E. coli derived L-asparaginase (EcA) is an essential medicine in the combination chemotherapy for Acute Lymphoblastic Leukemia (ALL). Since it is exogenously derived, silent inactivation and hypersensitivity due to anti-drug antibody have often necessitated discontinuation of the drug.
Using a rational protein engineering approach, we created four EcA mutants with improved thermal stability, better serum stability, less antigenicity and less glutaminase activity. The mutant with most favourable pharmacological profile will be developed as a novel asparaginase for therapy of ALL.
We identified and mutated several B-cell epitopes and amino acid residues at the EcA interface that are responsible for activity, stability and antigenicity. Steady state enzyme kinetics was measured at 37oC (optimum temperature for EcA) and 62oC (EcA degrades at 65oC). The kinetic parameters, such as Km and Vmax, were calculated from linear fits of Michaelis-Menten equation. Glutaminase activity of the mutants was measured and compared to the wild type EcA. The cytotoxicity of the EcA mutants was verified by performing MTT assay in ALL sensitive REH cell lines. Further indirect ELISA was performed to check the antigenicity of the mutants. The binding of the mutants to the commercially available l-asparaginase antibody was analysed. Moreover, to evaluate the in vivo immunogenicity, mice were immunized with primary and booster doses of EcA mutants over 66 days followed by the measurement of IgG and IgM titers. In addition, the binding of wild-type EcA and mutants to pre-existing anti-asparaginase antibodies present in ALL patient serum receiving asparaginase therapy was studied by indirect ELISA. Finally the activity-time profile of the EcA mutants was plotted and was used to calculate the pharmacokinetic parameters, which were further compared with the commercially available l-asparaginase drug.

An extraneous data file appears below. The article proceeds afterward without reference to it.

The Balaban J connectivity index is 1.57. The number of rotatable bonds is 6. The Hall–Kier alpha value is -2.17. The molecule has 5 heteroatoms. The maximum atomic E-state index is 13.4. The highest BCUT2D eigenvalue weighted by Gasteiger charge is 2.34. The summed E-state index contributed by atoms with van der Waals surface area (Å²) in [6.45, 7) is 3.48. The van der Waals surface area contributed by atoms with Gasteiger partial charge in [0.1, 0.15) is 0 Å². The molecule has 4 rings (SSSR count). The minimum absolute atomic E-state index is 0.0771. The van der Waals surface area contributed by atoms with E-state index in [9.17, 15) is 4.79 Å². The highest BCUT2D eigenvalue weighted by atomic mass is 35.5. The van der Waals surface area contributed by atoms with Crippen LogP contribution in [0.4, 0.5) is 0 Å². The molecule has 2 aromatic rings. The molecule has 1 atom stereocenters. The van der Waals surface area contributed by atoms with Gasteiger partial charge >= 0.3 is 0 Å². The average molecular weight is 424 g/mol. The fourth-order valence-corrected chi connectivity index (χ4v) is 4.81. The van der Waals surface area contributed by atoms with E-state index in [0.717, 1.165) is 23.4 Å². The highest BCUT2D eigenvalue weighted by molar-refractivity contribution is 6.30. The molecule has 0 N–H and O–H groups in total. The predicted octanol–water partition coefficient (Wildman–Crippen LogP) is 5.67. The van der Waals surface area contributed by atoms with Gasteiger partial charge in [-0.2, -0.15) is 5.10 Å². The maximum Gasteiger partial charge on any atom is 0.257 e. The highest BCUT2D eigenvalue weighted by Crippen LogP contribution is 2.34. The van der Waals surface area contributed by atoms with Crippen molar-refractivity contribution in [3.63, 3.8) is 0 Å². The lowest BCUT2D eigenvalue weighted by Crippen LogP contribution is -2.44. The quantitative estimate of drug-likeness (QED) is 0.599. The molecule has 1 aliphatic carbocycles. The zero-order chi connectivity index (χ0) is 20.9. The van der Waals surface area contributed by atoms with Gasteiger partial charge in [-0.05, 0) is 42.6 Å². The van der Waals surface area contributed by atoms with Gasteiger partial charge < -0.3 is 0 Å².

At 37oC catalytic activity of the mutants was comparable to wild type. At 62oC, the catalytic activity of Mutant A, B and C was 155%, 96.5% and 98.2% respectively, compared to 56.9% for the wild type. All four mutants showed significantly lower glutaminase activity as compared to wild type EcA. In MTT assay, the wild type EcA showed 25.31% of cell kill, whereas mutant B showed highest cytotoxicity with 60% cell kill in Reh ALL cell lines. In terms of antigenicity, Mutant D was found to be 48% less antigenic compared to wild EcA, followed by Mutant B (26.4% less) and Mutant C (23.7% less). Pharmacokinetic profiling showed that all mutants had higher AUC and lower elimination rate constant, with Mutant B having highest AUC (1127.7 ± 363.6 vs. 72.12 ± 28.03 min∗ug/ml) and lowest elimination rate constant (0.048 ± 0.017 vs. 0.79 ± 0.42 ml/min) compared to commercially available L-asparaginase. Mice immunized with Mutant B variant showed approximately 10-fold lower IgG and IgM titers as compared to antibody responses induced by wild-type EcA. Further, the binding of mutant B to serum antibody from the ALL patients was approximately 2-fold less compared to wild-type EcA.
Considering all parameters, Mutant B was found to have the most favorable characteristics and emerged as the lead candidate for future development. This formulation is expected to overcome the existing deficiencies and clinical challenges encountered with the EcA formulations. Clinical development of this drug candidate is envisaged.